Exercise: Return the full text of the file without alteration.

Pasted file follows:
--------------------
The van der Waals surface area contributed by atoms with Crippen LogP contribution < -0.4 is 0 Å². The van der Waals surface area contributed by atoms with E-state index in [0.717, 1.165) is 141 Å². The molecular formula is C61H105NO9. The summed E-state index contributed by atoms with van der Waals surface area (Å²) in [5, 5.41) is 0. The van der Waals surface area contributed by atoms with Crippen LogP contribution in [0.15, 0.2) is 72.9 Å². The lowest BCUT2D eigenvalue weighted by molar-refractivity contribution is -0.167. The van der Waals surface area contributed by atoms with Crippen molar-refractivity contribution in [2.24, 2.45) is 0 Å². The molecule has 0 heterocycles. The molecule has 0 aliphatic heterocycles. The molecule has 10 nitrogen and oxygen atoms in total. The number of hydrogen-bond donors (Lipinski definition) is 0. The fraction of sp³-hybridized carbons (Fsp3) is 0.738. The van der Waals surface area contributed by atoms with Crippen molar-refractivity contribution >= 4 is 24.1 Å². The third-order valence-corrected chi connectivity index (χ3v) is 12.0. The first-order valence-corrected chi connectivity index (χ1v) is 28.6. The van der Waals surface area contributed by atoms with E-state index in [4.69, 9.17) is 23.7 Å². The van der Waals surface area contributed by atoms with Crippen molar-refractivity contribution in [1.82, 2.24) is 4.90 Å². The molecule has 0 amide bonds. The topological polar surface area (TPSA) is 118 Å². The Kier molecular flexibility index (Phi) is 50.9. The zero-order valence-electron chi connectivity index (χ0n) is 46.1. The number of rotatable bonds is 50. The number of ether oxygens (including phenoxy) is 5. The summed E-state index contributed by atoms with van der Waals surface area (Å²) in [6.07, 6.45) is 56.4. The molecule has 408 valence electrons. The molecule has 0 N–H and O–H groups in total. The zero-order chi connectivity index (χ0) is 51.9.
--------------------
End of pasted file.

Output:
The van der Waals surface area contributed by atoms with Crippen LogP contribution < -0.4 is 0 Å². The van der Waals surface area contributed by atoms with E-state index in [0.717, 1.165) is 141 Å². The molecular formula is C61H105NO9. The summed E-state index contributed by atoms with van der Waals surface area (Å²) in [5, 5.41) is 0. The van der Waals surface area contributed by atoms with Crippen LogP contribution in [0.15, 0.2) is 72.9 Å². The lowest BCUT2D eigenvalue weighted by molar-refractivity contribution is -0.167. The van der Waals surface area contributed by atoms with Crippen molar-refractivity contribution in [2.24, 2.45) is 0 Å². The molecule has 0 heterocycles. The molecule has 0 aliphatic heterocycles. The molecule has 10 nitrogen and oxygen atoms in total. The number of hydrogen-bond donors (Lipinski definition) is 0. The fraction of sp³-hybridized carbons (Fsp3) is 0.738. The van der Waals surface area contributed by atoms with Crippen molar-refractivity contribution >= 4 is 24.1 Å². The third-order valence-corrected chi connectivity index (χ3v) is 12.0. The first-order valence-corrected chi connectivity index (χ1v) is 28.6. The van der Waals surface area contributed by atoms with E-state index in [4.69, 9.17) is 23.7 Å². The van der Waals surface area contributed by atoms with Crippen molar-refractivity contribution in [1.82, 2.24) is 4.90 Å². The molecule has 0 amide bonds. The topological polar surface area (TPSA) is 118 Å². The Kier molecular flexibility index (Phi) is 50.9. The zero-order valence-electron chi connectivity index (χ0n) is 46.1. The number of rotatable bonds is 50. The number of ether oxygens (including phenoxy) is 5. The summed E-state index contributed by atoms with van der Waals surface area (Å²) in [6.07, 6.45) is 56.4. The molecule has 408 valence electrons. The molecule has 0 N–H and O–H groups in total. The zero-order chi connectivity index (χ0) is 51.9.